Sarah Whites-Koditschek: Mercury and Climate Change

Milwaukee Sentinel:

Sarah Whites-Koditschek, WPR

Sarah Whites-Koditschek, WPR

Watras and Rubsam walk onto frozen Little Rock Lake in Vilas County near their base at the University of Wisconsin’s Trout Lake Station. They are scientists for the University of Wisconsin-Madison’s Center for Limnology and the state Department of Natural Resources.

After decades of water sampling on Little Rock Lake and two other nearby lakes, Watras concluded that climate change is causing fluctuations in the level of dangerous methylmercury in the environment. That finding added to the list of negative effects of climate change, which include making storms more powerful, increasing the Earth’s temperature and causing polar ice to melt, which causes sea levels to rise. Watras discovered that accumulations of the toxin in fish fluctuate as water cycles driven by climate change raise and lower lake levels. When the water levels go up, Watras found, levels of mercury can increase to unsafe levels in walleye, one of the state’s most prized game fish. When levels go down, concentrations in walleye go down to levels considered safe by the Environmental Protection Agency...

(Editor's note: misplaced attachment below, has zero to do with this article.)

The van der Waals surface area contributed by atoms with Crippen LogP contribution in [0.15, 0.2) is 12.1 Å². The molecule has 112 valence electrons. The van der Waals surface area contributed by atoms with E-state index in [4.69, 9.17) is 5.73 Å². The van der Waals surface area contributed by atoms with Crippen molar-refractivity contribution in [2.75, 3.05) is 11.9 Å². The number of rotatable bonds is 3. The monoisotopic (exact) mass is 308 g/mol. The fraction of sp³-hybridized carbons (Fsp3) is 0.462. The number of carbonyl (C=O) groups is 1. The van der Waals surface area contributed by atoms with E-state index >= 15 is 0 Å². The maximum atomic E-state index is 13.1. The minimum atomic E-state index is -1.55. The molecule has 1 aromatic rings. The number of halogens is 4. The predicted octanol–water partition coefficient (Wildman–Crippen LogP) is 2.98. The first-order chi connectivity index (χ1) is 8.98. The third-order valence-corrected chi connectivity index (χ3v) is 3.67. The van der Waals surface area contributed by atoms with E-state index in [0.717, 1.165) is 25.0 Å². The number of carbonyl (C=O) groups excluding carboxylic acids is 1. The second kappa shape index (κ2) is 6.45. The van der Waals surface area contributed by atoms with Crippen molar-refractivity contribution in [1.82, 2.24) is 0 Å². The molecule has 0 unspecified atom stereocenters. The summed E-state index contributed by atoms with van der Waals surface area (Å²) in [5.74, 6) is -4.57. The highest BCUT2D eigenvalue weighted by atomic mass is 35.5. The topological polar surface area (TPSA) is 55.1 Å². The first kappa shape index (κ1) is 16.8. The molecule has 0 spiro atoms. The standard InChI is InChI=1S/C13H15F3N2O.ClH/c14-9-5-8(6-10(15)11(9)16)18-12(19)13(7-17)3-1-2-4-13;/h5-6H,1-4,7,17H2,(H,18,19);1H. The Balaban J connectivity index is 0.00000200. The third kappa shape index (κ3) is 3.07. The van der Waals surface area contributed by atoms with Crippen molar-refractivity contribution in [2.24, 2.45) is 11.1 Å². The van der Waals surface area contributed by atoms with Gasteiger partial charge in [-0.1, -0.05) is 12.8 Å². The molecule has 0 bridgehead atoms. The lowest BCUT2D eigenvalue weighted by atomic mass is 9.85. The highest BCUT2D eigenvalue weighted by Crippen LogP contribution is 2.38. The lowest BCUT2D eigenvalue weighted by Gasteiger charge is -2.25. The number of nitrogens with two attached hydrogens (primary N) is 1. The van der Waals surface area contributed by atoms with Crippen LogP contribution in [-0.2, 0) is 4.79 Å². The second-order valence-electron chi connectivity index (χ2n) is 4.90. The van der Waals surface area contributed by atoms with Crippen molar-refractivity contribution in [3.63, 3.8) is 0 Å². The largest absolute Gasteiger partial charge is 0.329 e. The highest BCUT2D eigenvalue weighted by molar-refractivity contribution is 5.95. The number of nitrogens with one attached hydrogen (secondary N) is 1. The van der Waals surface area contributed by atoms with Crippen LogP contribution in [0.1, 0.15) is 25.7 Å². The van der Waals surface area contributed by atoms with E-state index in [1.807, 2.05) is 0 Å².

Mark Brigham, a hydrologist at the U.S. Geological Survey in Mounds View, Minnesota, said fluctuating mercury levels could make it harder to know whether fish are safe to eat. People who fish could easily underestimate or overestimate the risk at any given time. “It’s entirely possible that people, when they look at the fish consumption advisories for a given lake, they could be looking at advice that’s out of date or doesn’t reflect current conditions in the lake,” Brigham said.

Adam Hinterthuer: Lake Water Level Changes and Mercury in Fish

Center for Limnology:

A study has found an connection between water levels in lakes and toxic mercury levels in fish. When droughts cause water levels to drop, the levels of mercury found in fish also plummet. In extended periods of wetter weather, water levels rise and levels of mercury in fish increase. The phenomenon was discovered by a team of scientists from the University of Wisconsin–Madison and Wisconsin Department of Natural Resources as they examined long-term data from several lakes in northern Wisconsin. In previous work, the researchers had found that, roughly once a decade, water levels in the northwestern Great Lakes and northern Wisconsin’s inland lakes fluctuate between high and low levels and back again.